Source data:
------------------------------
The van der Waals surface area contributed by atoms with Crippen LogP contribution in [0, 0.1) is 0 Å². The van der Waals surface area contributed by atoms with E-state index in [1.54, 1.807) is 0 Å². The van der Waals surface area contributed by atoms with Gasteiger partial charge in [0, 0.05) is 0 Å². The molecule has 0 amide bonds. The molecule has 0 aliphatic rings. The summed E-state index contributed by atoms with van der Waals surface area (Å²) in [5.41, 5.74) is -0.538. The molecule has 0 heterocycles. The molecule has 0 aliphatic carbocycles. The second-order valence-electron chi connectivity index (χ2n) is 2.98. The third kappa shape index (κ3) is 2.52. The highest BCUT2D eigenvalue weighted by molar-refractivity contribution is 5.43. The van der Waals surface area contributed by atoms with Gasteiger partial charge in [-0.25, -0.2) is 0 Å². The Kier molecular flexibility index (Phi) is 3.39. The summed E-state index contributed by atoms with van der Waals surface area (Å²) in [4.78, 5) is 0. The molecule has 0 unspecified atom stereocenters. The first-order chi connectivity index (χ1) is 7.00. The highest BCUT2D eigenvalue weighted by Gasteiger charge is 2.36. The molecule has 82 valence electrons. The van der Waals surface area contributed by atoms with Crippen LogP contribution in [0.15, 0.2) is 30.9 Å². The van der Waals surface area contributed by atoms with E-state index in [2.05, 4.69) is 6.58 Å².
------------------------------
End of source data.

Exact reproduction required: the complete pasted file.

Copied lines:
The van der Waals surface area contributed by atoms with Crippen LogP contribution in [0, 0.1) is 0 Å². The van der Waals surface area contributed by atoms with E-state index in [1.54, 1.807) is 0 Å². The van der Waals surface area contributed by atoms with Gasteiger partial charge in [0, 0.05) is 0 Å². The molecule has 0 amide bonds. The molecule has 0 aliphatic rings. The summed E-state index contributed by atoms with van der Waals surface area (Å²) in [5.41, 5.74) is -0.538. The molecule has 0 heterocycles. The molecule has 0 aliphatic carbocycles. The second-order valence-electron chi connectivity index (χ2n) is 2.98. The third kappa shape index (κ3) is 2.52. The highest BCUT2D eigenvalue weighted by molar-refractivity contribution is 5.43. The van der Waals surface area contributed by atoms with Gasteiger partial charge in [-0.25, -0.2) is 0 Å². The Kier molecular flexibility index (Phi) is 3.39. The summed E-state index contributed by atoms with van der Waals surface area (Å²) in [4.78, 5) is 0. The molecule has 0 unspecified atom stereocenters. The first-order chi connectivity index (χ1) is 7.00. The highest BCUT2D eigenvalue weighted by Gasteiger charge is 2.36. The molecule has 82 valence electrons. The van der Waals surface area contributed by atoms with Crippen LogP contribution in [0.15, 0.2) is 30.9 Å². The van der Waals surface area contributed by atoms with E-state index in [2.05, 4.69) is 6.58 Å².